Carbon sinks? ... the power of soil and seeds...
Updated: Jun 7, 2019
“However many years she lived, Mary always felt that she should never forget that first morning when her garden began to grow.” Frances Hodgson Burnett,'The Secret Garden'.
This half-term, can you find an old pot or a patch in the garden to grow your own seeds – some yummy vegetables to eat, colourful marigolds or sunflowers, or maybe even plant a new tree? (Please don’t forget to ask your parent/ carer before you start digging.)
Did you know that your garden contains two out of three of Planet Earth’s most powerful natural defences against climate change? Can you guess what they are? … PLANTS AND SOIL – the third is the OCEAN. These ‘carbon sinks,’ absorb Carbon Dioxide from the atmosphere – they ‘store’ carbon.
But how do they ‘store’ carbon? Plants soak up Carbon Dioxide to make food for themselves using the sun’s energy (a process known as photosynthesis), trapping it in their trunks, branches, roots and leaves. The excess carbon dioxide that they absorb goes down through their roots and feeds organisms that live in the soil. Carbon from the roots and leaves of dying plants is also captured in the soil.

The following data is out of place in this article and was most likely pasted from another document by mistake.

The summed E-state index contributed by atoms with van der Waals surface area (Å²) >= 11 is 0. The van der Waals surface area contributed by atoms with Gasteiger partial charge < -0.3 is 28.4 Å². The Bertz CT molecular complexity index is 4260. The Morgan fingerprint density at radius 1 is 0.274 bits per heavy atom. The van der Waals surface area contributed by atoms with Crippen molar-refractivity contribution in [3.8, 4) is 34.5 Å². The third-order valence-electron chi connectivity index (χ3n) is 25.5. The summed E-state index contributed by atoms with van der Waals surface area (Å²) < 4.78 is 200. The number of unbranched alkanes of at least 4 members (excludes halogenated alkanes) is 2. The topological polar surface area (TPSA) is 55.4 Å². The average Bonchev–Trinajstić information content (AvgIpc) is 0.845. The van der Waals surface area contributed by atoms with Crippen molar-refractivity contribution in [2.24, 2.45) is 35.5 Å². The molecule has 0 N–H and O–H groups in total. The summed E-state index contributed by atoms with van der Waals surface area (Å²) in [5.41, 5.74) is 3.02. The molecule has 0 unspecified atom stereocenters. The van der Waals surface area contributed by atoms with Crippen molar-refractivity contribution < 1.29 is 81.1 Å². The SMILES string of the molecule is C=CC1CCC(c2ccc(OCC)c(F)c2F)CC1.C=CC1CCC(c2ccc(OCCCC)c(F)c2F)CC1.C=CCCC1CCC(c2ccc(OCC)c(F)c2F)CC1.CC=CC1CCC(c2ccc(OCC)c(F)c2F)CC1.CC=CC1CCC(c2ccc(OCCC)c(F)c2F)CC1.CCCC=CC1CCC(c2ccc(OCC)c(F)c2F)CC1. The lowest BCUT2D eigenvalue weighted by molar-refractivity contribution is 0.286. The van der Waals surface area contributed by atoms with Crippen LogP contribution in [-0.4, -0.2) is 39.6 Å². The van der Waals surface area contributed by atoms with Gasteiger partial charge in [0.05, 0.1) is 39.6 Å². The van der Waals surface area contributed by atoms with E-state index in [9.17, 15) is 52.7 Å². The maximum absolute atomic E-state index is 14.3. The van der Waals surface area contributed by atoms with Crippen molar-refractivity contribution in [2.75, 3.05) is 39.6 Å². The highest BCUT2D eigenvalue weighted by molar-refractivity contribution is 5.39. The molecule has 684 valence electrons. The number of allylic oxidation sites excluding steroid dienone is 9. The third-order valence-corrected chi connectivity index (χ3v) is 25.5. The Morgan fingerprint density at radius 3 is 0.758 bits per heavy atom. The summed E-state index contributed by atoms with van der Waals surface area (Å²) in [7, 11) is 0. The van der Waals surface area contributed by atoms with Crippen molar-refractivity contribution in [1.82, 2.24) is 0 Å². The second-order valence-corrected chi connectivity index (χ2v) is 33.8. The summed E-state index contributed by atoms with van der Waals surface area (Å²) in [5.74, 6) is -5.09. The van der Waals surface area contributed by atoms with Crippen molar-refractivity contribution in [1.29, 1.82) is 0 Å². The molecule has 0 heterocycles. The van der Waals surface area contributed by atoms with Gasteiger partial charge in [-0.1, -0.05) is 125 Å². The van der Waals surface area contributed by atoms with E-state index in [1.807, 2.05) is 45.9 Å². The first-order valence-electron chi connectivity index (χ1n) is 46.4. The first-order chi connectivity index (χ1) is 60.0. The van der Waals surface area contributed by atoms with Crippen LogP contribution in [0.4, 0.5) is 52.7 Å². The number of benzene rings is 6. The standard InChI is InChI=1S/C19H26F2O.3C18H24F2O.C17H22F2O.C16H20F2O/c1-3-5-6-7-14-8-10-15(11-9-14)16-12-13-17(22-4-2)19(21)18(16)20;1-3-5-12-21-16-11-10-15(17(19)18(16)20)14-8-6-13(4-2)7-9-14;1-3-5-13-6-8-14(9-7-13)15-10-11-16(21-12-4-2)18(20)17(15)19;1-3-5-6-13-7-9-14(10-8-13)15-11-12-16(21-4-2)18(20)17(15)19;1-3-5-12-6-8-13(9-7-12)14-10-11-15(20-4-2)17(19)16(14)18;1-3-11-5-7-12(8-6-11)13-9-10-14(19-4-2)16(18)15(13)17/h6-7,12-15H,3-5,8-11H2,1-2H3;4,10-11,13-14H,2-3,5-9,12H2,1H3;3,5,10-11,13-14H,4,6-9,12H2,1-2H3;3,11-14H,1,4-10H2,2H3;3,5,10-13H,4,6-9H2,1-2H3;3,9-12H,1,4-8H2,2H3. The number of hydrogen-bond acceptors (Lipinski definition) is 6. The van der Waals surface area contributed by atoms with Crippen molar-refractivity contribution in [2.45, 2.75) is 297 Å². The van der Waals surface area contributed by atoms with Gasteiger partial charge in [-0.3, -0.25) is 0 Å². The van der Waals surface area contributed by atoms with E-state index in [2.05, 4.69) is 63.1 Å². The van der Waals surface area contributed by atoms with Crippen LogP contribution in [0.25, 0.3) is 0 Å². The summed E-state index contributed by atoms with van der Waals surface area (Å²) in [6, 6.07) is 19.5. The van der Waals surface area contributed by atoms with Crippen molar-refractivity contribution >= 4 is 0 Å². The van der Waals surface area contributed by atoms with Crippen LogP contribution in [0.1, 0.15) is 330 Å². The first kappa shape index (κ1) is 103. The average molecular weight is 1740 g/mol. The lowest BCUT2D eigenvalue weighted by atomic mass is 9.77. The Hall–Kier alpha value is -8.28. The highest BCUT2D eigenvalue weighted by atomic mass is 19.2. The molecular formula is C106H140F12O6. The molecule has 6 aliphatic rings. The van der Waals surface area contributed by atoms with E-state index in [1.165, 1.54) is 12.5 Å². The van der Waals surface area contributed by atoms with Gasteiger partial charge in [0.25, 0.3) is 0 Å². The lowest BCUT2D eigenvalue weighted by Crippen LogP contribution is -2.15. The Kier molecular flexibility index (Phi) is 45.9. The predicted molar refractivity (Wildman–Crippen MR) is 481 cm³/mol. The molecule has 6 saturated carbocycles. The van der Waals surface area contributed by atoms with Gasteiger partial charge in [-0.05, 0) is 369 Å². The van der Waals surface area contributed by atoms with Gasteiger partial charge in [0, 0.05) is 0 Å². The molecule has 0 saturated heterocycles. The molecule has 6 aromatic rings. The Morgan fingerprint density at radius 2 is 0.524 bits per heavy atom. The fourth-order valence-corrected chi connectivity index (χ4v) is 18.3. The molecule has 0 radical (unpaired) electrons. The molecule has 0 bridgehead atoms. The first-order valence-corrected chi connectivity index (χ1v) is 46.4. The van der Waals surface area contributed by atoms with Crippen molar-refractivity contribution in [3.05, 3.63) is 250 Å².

In order to reach the target of 'net zero' emissions by 2045 (or preferably sooner) we need to REDUCE the amount of carbon we emit into the atmosphere but ALSO need to INCREASE the amount of carbon we ‘store’.
Your challenge this half-term is to grow any plant you choose and ‘store’ some carbon in your garden or in a windowsill pot! If you choose to plant some vegetables in your garden or pot, you’ll also have something yummy to eat that won’t need to be transported by trucks or planes to reach your plate!
When you have planted your seeds or seedlings... remember to HIT THE RED BUTTON!
If you need to buy compost to grow your plant, try to find some that is peat-free, as keeping peat in the ground is really important to tackling climate change.
If you have your own compost heap maybe you could see if it is ready to be spread on your garden – applying compost or manure to your soil enables it to store even more carbon.
The concept of 'net zero' is explained in this short CAFOD children's animation. https://www.youtube.com/watch?v=VqZD-mnC5Gk&feature=youtu.be